Behind the general group of the houses of the town loom the Governor’s residence and the buildings of the botanical gardens which overlook the town.
Kingstown is the trading centre and the town of importance in the island. It contains the churches and chapels of five Protestant denominations and a number of excellent schools. Away from Kingstown, and the smaller settlement of Georgetown, the population is almost wholly rural, occupying scattered villages which consist of negro huts clustering around a few substantial buildings or of cabins grouped about old plantation buildings somewhat after the ante-bellum fashion in our own Southern States.
One of the tragedies of the West Indies was the sinking of old Port Royal, the resort of buccaneers, in 1692. The harbor of Kingstown is commonly supposed to cover the site of the old settlement. There is a tradition that a buoy for many years was attached to the spire of a sunken church in order to warn mariners. Three thousand persons perished in the disaster.
DESCENDANTS OF ORIGINAL INDIAN POPULATION
The northern portion of the island, that desolated by the recent volcanic eruption, was inhabited by people living in the manner just described, the great majority of them being negroes. The total population of the island is about 45,000, of whom 30,000 are Africans and about 3,000 Europeans, the remainder being nearly all Asiatics. There are, or rather were, a number of Caribs, the descendants of the original warlike Indian population of these islands. Many of these live in St. Vincent, though there are others in Dominico. As their residence was in the northern section of the island, the volcano seems to have completed the work for the Caribs of this island which the Spaniard long ago began. These Caribs were really half-breds, having amalgamated with the negroes. Many of the blacks own land of their own, raising arrow root, which, since the decay of the sugar industry, is the chief export.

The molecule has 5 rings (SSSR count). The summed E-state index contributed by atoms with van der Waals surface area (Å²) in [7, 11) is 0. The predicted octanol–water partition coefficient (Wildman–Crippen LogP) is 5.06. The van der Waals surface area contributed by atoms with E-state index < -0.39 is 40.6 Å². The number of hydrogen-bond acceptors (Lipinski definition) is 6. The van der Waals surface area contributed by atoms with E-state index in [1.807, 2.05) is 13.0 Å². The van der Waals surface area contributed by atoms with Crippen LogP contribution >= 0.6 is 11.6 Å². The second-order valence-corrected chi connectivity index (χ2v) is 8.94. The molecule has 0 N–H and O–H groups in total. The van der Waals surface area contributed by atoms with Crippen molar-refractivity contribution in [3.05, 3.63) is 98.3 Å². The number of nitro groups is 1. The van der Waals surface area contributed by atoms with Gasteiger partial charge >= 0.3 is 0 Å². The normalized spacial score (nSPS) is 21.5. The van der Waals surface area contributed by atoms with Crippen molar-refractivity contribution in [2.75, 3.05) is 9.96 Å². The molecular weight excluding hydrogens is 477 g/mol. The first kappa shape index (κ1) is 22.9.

In an island only eighteen miles long by eleven broad there is not room for any distinctly marked mountain range. The whole of St. Vincent, in fact, is a fantastic tumble of hills, culminating in the volcanic ridge which runs lengthwise of the oval-shaped island. The culminating peak of the great volcanic mass, for St. Vincent is nothing more, is Mont Garou, of which La Soufriere is a sort of lofty excrescence in the northwest, 4,048 feet high, and flanking the main peak at some distance away.
It may be said that all the volcanic mountains in this part of the West Indies have what the people call a “soufriere”—a “sulphur pit,” or “sulphur crater”—the name coming, as in the case of past disturbances of Mont Pelee, from the strong stench of sulphuretted hydrogen which issues from them when the volcano becomes agitated.
In 1812 it was La Soufriere adjacent to Mont Garou which broke loose on the island of St. Vincent, and it is the same Soufriere which again has devastated the island and has bombarded Kingstown with rocks, lava and ashes.